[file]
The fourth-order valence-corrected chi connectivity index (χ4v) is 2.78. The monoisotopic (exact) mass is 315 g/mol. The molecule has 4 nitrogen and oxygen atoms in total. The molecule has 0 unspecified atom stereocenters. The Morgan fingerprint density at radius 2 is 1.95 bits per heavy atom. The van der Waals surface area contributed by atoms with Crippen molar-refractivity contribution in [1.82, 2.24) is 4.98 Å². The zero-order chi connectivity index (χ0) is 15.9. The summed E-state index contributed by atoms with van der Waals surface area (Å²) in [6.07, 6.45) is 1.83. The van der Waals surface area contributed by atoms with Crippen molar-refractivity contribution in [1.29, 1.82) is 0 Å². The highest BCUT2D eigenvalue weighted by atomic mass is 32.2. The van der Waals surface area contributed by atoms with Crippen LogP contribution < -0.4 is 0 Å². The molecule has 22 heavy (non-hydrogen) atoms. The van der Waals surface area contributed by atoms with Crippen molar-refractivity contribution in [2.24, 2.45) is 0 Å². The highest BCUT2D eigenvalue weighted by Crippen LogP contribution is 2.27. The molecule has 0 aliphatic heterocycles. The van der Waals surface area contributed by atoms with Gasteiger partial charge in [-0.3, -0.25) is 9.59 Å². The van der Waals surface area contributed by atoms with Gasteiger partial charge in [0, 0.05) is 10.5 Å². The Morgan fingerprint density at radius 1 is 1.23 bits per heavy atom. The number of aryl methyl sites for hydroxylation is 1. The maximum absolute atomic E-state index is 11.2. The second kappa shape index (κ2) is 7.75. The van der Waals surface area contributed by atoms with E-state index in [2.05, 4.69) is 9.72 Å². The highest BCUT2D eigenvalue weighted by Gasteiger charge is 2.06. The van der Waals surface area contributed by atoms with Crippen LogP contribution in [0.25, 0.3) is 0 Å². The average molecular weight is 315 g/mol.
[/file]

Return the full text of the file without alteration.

The fourth-order valence-corrected chi connectivity index (χ4v) is 2.78. The monoisotopic (exact) mass is 315 g/mol. The molecule has 4 nitrogen and oxygen atoms in total. The molecule has 0 unspecified atom stereocenters. The Morgan fingerprint density at radius 2 is 1.95 bits per heavy atom. The van der Waals surface area contributed by atoms with Crippen molar-refractivity contribution in [1.82, 2.24) is 4.98 Å². The zero-order chi connectivity index (χ0) is 15.9. The summed E-state index contributed by atoms with van der Waals surface area (Å²) in [6.07, 6.45) is 1.83. The van der Waals surface area contributed by atoms with Crippen molar-refractivity contribution in [1.29, 1.82) is 0 Å². The highest BCUT2D eigenvalue weighted by atomic mass is 32.2. The van der Waals surface area contributed by atoms with Crippen LogP contribution < -0.4 is 0 Å². The molecule has 22 heavy (non-hydrogen) atoms. The van der Waals surface area contributed by atoms with Crippen molar-refractivity contribution in [2.24, 2.45) is 0 Å². The highest BCUT2D eigenvalue weighted by Crippen LogP contribution is 2.27. The molecule has 0 aliphatic heterocycles. The van der Waals surface area contributed by atoms with Gasteiger partial charge in [-0.3, -0.25) is 9.59 Å². The van der Waals surface area contributed by atoms with Gasteiger partial charge in [0, 0.05) is 10.5 Å². The Morgan fingerprint density at radius 1 is 1.23 bits per heavy atom. The number of aryl methyl sites for hydroxylation is 1. The maximum absolute atomic E-state index is 11.2. The second kappa shape index (κ2) is 7.75. The van der Waals surface area contributed by atoms with E-state index in [2.05, 4.69) is 9.72 Å². The highest BCUT2D eigenvalue weighted by Gasteiger charge is 2.06. The van der Waals surface area contributed by atoms with Crippen LogP contribution in [0.25, 0.3) is 0 Å². The average molecular weight is 315 g/mol.